To benefit fully from BEMS, there must first be some level of investment to employ and train suitable staff to operate it. At the point of system commissioning, a clear and concise handover to the building manager and team must also be actioned. As these systems are complex, they may require further training, or a level of ongoing support, to give staff the confidence and understanding that is necessary to optimise use and maximise the benefits which BEMS delivers. The user-friendly nature of the system interface is also a very important consideration from the start – what will the programme look like and can users easily navigate through it?
The ability for the BEMS to integrate with other hardware and software should also be considered. Closed protocol systems must therefore be carefully considered and potentially avoided, so that the end-user is not tied to a single manufacturer and the system’s components can communicate freely. This would be especially important on a campus where multiple buildings may be grouped, or where remote access is desired. The ability to interrogate local outstations should also be considered, to allow flexibility and local checking of functional integrity following maintenance action when out working within the building plantrooms.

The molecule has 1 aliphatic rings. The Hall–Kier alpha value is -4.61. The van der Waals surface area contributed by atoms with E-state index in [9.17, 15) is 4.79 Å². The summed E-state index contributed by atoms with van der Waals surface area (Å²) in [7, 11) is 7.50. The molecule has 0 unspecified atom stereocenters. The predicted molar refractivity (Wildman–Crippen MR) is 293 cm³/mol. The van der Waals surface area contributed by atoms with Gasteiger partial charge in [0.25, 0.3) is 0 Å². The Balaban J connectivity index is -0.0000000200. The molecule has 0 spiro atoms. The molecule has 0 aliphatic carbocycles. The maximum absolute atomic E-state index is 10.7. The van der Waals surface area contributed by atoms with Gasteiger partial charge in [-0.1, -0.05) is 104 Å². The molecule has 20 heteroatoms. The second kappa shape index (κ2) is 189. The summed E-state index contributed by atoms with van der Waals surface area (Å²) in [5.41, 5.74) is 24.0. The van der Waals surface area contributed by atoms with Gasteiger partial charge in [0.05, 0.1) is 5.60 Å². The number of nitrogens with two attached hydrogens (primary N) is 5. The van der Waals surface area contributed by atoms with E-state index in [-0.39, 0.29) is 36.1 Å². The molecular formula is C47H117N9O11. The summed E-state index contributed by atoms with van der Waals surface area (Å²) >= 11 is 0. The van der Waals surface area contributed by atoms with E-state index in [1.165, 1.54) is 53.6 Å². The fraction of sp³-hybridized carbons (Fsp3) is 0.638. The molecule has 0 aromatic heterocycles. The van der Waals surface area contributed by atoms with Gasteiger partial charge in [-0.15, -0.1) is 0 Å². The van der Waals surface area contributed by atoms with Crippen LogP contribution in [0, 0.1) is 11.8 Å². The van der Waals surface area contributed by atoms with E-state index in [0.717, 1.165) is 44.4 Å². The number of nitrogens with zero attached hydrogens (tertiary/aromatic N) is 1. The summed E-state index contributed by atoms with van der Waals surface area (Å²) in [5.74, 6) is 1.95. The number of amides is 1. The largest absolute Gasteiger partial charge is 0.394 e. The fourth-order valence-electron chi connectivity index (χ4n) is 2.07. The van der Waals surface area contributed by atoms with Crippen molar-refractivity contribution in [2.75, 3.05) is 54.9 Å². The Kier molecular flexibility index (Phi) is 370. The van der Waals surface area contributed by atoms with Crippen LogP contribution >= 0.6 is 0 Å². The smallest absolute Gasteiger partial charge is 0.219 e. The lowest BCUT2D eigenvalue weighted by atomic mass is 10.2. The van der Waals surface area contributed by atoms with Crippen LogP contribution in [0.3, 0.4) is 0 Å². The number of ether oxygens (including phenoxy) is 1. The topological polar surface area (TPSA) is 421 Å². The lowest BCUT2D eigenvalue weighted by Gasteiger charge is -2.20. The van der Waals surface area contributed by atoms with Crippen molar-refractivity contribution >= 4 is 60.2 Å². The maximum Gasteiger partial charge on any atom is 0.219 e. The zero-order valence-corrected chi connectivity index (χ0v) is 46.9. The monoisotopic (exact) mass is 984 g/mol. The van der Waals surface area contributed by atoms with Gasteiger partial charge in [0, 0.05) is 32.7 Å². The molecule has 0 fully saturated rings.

With the WBCSD estimating that buildings consume more than one-third of total end-use energy, and cause a fifth of total greenhouse gas emissions, there a global drive for improved energy-efficiency. At the same time, building price premiums, regulations and government incentives are spurring on the development of more sustainable buildings. The perception of energy-efficient buildings as a business opportunity is therefore growing.
While the implementation of a BEMS may require investment, it does deliver significant long-term payback by ensuring that a building operates at maximum levels of efficiency, removing uneconomical energy usage and associated costs. Quite simply, if you are not monitoring energy consumption, you cannot manage it effectively, with the result being spiralling building operating costs and decreased occupant comfort.
The Road to Effective Building Energy Usage